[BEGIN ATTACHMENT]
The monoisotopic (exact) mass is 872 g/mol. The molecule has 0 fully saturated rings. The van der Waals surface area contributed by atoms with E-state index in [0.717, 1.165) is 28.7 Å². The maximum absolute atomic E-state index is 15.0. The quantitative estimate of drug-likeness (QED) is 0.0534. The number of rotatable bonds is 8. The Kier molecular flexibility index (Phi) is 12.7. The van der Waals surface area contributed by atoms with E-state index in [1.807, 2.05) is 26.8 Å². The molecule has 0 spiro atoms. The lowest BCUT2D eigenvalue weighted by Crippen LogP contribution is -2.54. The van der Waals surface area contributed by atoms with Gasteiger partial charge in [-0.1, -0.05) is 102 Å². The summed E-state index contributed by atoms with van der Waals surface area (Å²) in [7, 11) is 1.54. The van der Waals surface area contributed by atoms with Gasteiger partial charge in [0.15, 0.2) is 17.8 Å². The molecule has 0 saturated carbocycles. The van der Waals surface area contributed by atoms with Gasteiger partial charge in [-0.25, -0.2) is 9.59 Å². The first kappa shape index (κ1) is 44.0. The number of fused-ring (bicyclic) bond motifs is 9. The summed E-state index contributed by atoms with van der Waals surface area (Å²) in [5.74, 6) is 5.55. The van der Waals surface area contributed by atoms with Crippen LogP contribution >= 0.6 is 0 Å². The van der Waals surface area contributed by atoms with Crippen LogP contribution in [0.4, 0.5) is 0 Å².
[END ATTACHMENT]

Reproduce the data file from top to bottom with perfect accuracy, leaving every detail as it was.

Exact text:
The monoisotopic (exact) mass is 872 g/mol. The molecule has 0 fully saturated rings. The van der Waals surface area contributed by atoms with E-state index in [0.717, 1.165) is 28.7 Å². The maximum absolute atomic E-state index is 15.0. The quantitative estimate of drug-likeness (QED) is 0.0534. The number of rotatable bonds is 8. The Kier molecular flexibility index (Phi) is 12.7. The van der Waals surface area contributed by atoms with E-state index in [1.807, 2.05) is 26.8 Å². The molecule has 0 spiro atoms. The lowest BCUT2D eigenvalue weighted by Crippen LogP contribution is -2.54. The van der Waals surface area contributed by atoms with Gasteiger partial charge in [-0.1, -0.05) is 102 Å². The summed E-state index contributed by atoms with van der Waals surface area (Å²) in [7, 11) is 1.54. The van der Waals surface area contributed by atoms with Gasteiger partial charge in [0.15, 0.2) is 17.8 Å². The molecule has 0 saturated carbocycles. The van der Waals surface area contributed by atoms with Gasteiger partial charge in [-0.25, -0.2) is 9.59 Å². The first kappa shape index (κ1) is 44.0. The number of fused-ring (bicyclic) bond motifs is 9. The summed E-state index contributed by atoms with van der Waals surface area (Å²) in [5.74, 6) is 5.55. The van der Waals surface area contributed by atoms with Crippen LogP contribution >= 0.6 is 0 Å². The van der Waals surface area contributed by atoms with Crippen LogP contribution in [0.4, 0.5) is 0 Å².